If games were toilet paper, the Mariners just went from premium scented four-ply plush rolls to institutional-grade one-ply sheets of anguish overnight. And as anyone can tell you, once you get a feel for the finer stuff, it's always hard to revert back to the usual. You think the cartoon family of bears in those commercials would still be as pleasant if they ran out of Charmin and had to use leaves? No, they'd be just as pissed off as we are right now. Except a little more bitey.
Biggest Contribution: Jose Vidro, +6.5%
Biggest Suckfest: Kenji Johjima, -16.7%
Most Important At Bat: Johjima DP #1, -12.6%
Most Important Pitch: Hillenbrand homer, -21.6%
Total Contribution by Pitcher(s): -7.2%
Total Contribution by Position Players: -42.8%
Total Contribution by Opposition: 0.0%
I'm not going to sit here and say that baseball is a game of inches, because while technically true, it's a cliche, and cliches are incredibly aggravating and dull ("That's why they call it the hot corner!"). What I'll say instead is that baseball is a game of individual choices and events, and while countless decisions are made and actions taken in any given contest, even changing just one or two can make all the difference in the world. The best teams in baseball, at every moment, know exactly what to do and exactly how to do it. Tonight, the Mariners fell short because, on a couple critical occasions, they didn't. That's really the bulk of the story.
I'm thinking, of course, of two particular encounters - Kenji Johjima vs. Ervin Santana in the first, and Shea Hillenbrand vs. Ryan Feierabend in the fourth. The former resulted in a double play with one down and the bases loaded in a 1-0 game. The latter resulted in a tie-breaking home run that gave the Angels the lead for good. The two plays combined to hurt the Mariners' odds of winning by 34.2%; clearly, they were huge in determining the final outcome, and getting anything other than either of those results could've and would've given us a completely different ballgame.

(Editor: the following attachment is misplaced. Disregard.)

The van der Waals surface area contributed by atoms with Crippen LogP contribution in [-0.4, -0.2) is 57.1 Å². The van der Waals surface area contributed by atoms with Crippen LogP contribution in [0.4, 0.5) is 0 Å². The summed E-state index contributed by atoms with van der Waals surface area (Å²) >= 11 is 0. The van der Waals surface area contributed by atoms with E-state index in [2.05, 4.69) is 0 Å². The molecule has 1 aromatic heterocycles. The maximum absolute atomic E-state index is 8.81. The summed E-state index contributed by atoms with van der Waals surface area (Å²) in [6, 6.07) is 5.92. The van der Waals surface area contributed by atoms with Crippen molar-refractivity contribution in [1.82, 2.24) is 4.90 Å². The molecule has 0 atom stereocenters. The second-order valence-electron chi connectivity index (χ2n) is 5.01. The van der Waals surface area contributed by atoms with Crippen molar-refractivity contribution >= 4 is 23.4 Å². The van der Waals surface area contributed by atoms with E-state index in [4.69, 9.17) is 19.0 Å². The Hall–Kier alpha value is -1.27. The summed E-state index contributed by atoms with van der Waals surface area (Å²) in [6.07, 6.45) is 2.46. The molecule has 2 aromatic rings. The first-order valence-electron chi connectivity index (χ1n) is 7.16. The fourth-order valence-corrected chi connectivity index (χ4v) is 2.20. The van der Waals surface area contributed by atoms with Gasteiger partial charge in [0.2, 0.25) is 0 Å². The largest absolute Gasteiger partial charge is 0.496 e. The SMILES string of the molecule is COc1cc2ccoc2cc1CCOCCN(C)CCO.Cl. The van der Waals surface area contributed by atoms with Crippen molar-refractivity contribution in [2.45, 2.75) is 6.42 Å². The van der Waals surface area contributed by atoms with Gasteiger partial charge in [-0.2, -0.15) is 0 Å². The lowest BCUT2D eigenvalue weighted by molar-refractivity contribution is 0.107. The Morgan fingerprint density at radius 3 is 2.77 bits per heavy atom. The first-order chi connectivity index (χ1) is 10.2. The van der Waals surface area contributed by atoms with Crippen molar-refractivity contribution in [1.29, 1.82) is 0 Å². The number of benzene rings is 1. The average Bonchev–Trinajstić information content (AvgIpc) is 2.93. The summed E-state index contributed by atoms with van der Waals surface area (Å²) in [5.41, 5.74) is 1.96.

If you were watching, I probably don't have to tell you how bad Santana looked in the first inning. He fell behind five of six hitters, gave up well-hit balls in play to the first three, and at one point threw nine consecutive balls to load the bases already having allowed one runner to cross the plate. It could've been a lot worse, too, were it not for Robb Quinlan making a diving stop on Jose Guillen's liner to third. The Mariners had Santana on the ropes, and had arguably their best hitter at the plate with an opportunity to blow this open way earlier than anyone expected.